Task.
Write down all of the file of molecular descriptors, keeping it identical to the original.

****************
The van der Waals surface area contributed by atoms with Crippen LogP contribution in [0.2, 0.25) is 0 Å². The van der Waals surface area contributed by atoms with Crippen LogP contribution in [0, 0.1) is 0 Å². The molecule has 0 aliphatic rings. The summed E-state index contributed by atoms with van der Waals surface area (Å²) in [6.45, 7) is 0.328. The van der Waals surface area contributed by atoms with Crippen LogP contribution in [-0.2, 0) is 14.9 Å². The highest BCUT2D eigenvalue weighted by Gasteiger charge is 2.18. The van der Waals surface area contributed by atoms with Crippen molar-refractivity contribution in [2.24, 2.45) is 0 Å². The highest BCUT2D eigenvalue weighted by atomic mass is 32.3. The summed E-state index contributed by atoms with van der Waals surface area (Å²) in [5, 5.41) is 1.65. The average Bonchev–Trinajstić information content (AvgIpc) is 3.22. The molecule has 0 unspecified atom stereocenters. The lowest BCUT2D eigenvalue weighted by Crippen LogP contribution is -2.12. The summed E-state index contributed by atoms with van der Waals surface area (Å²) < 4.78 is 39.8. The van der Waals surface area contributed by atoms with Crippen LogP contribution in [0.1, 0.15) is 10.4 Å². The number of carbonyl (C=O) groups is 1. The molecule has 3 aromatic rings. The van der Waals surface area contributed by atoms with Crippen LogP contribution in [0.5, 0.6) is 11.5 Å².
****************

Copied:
The van der Waals surface area contributed by atoms with Crippen LogP contribution in [0.2, 0.25) is 0 Å². The van der Waals surface area contributed by atoms with Crippen LogP contribution in [0, 0.1) is 0 Å². The molecule has 0 aliphatic rings. The summed E-state index contributed by atoms with van der Waals surface area (Å²) in [6.45, 7) is 0.328. The van der Waals surface area contributed by atoms with Crippen LogP contribution in [-0.2, 0) is 14.9 Å². The highest BCUT2D eigenvalue weighted by Gasteiger charge is 2.18. The van der Waals surface area contributed by atoms with Crippen molar-refractivity contribution in [2.24, 2.45) is 0 Å². The highest BCUT2D eigenvalue weighted by atomic mass is 32.3. The summed E-state index contributed by atoms with van der Waals surface area (Å²) in [5, 5.41) is 1.65. The average Bonchev–Trinajstić information content (AvgIpc) is 3.22. The molecule has 0 unspecified atom stereocenters. The lowest BCUT2D eigenvalue weighted by Crippen LogP contribution is -2.12. The summed E-state index contributed by atoms with van der Waals surface area (Å²) < 4.78 is 39.8. The van der Waals surface area contributed by atoms with Crippen LogP contribution in [0.1, 0.15) is 10.4 Å². The number of carbonyl (C=O) groups is 1. The molecule has 3 aromatic rings. The van der Waals surface area contributed by atoms with Crippen LogP contribution in [0.5, 0.6) is 11.5 Å².